Craiglockhart Edinburgh Property, House Images

Craiglockhart house : Architecture

Edinburgh property by Studio DuB (formerly Duffy & Batt Architects)


House: photo supplied by RW for Studio DuB Architects 14100728 Craiglockhart Avenue, Edinburgh

Consent has been granted for this new timber frame, slate and zinc clad 4 bedroom house in Edinburgh’s Craiglockhart suburb, work will commence directly

House: image supplied by Duffy & Batt Architects 231106

Craiglockhart Avenue – Design Team:
Client: Contemporary Properties Ltd
Architect: Duffy & Batt; Gordon Duffy, Prezemyslaw Konopka
Engineer: Harley Haddow
Contractor: Woodrow Developments


House: photos from RW for Studio DuB Architects 141007

Craiglockhart House
Text from architect Rebecca Wober 101007

The Mantle

You may remember that last year we launched a reactionary event on doors open day, labelled Sesame 2006. This was a critique of the lack of fascinating private buildings available in the annual show. We were lucky to entertain the Director of the Cockburn Association Moira Tasker at the party we threw at the close of the day. The fun took place in the Press, one of the units in Studio DuB’s refurbishment of Edinburgh University’s printing press, a project completed in 2003 a, conversion an industrial hulk into well thought out residential units whilst providing office space at the base and adding a terraced dupleix to the roof. Ideas were exchanged and the status quo of Edinburgh’s Doors Open Day was challenged and openly discussed.

Well, this year many inroads have been made to redress the balance, and this has flung wide the doors of no less than four Studio DuB projects: Causewayside studio, the Basil Spence garage refurbishment, the Press aforementioned and lastly fresh from an 8 month build, the Mantle, a new build private house in Craiglockhart. Viewing all of these, as many Edinburghers and visitors to the town did that day, forms an insightful study into some of the work of Studio DuB, previously known as Duffy and Batt. Here are some images from the day’s journey.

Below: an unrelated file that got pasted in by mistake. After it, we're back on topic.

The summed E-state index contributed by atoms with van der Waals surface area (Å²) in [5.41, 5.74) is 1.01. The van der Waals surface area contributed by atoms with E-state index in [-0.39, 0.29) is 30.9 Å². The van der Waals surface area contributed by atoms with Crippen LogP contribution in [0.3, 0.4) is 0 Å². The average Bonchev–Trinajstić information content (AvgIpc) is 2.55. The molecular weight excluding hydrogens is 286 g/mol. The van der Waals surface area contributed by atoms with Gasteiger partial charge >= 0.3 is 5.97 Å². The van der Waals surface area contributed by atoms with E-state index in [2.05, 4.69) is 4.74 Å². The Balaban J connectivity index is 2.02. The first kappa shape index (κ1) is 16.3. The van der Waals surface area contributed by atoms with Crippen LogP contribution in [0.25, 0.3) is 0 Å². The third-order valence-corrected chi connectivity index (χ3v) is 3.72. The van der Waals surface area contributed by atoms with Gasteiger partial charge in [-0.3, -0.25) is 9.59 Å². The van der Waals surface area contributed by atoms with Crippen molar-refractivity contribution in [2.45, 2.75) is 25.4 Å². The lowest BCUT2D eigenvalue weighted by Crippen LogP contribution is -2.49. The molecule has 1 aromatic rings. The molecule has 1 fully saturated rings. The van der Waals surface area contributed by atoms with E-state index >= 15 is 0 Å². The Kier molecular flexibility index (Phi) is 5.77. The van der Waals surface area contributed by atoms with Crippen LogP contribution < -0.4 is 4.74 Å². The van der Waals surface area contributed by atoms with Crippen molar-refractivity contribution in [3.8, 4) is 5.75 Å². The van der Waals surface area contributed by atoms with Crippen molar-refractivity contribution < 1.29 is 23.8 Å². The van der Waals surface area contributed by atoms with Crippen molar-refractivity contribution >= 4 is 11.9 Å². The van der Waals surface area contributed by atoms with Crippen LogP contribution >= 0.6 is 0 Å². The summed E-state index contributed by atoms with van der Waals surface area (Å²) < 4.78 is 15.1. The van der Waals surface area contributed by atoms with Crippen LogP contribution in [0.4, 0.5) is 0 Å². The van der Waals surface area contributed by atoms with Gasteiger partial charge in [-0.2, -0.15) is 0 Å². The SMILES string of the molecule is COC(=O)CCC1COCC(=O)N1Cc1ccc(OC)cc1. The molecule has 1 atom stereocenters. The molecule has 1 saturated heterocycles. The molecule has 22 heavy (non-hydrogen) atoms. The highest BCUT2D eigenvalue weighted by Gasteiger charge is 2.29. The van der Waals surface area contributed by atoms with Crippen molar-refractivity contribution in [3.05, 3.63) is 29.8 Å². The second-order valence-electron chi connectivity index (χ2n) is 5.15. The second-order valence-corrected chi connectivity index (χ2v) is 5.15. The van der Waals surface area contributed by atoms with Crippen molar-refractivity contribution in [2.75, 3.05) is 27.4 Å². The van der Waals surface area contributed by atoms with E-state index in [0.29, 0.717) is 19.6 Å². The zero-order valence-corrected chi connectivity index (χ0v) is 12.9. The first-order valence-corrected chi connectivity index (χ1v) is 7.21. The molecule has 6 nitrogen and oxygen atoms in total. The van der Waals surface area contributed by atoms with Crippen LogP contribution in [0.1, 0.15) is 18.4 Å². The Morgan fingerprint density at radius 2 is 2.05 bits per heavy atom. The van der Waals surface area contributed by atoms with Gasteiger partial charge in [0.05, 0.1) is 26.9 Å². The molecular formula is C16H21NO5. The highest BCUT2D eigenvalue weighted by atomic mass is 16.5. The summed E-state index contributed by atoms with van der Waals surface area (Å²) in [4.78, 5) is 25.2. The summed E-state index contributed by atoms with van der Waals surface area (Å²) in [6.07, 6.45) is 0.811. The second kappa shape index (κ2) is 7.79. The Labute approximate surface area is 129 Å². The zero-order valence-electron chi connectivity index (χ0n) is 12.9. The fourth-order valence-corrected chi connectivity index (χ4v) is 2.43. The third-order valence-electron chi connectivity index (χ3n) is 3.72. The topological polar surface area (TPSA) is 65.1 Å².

Causewayside studio

Causewayside studio is an ingenious conversion of a warehouse into a residential unit. Gordon Duffy has used an existing steep change of level to advantage, separating public and private areas of the unit. The tight plan is viewed wholly three dimensionally and every nook has been claimed for function without any sense of fussiness or overcrowding. A simple open mesh separates stair from kitchen, the shower gains daylight by means of a transluscent glass wall and the double aspect space is opened up.

Who would have guessed from the outside of the Basil Spence’s stylised frontage that a voluminous interior feels more like a ship’s deck than a garage or indeed a flat. The space is so vast that outsized furniture was designed and built in situ with professional sewing machines and seamstresses brought to site for the assembly. The refurbishment took place 10 years ago at a time when the building was about to be demolished. Instead it was listed and exchanged hands to a new owner who drew in Gordon Duffy’s experience to make the space work again. It was thronging with visitors on Saturday, it was as if a surge of humanity realised that it had not previously been open to the public and that now was the chance to see inside that distinctively brave un-Edinburgh façade.

The newest project on offer was the Mantle. This new build house so powerfully subverts the suburban typology that it risks becoming a type in itself. Studio DuB was given the envelope, a planning permission won by others for a house that would look in many ways identical to its neighbours: a hulk of a roof almost two thirds of the building’s volume squatting over a repressed single storey, with individuality expressing itself in the choice between reconstituted stone cladding or dry dash. Gordon Duffy has kept this envelope and worked in three floors, a ready made loft conversion where the pitched roof is thoroughly enjoyed from the interior. It is the external finish which gives the house its name as man-made slate clads both roof and wall. It is this uniformity of treatment which disguises a tired building form and hints at the inspiration within.

Text and photographs Copyright Rebecca Wober 2007




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House: image supplied by Duffy & Batt Architects 231106




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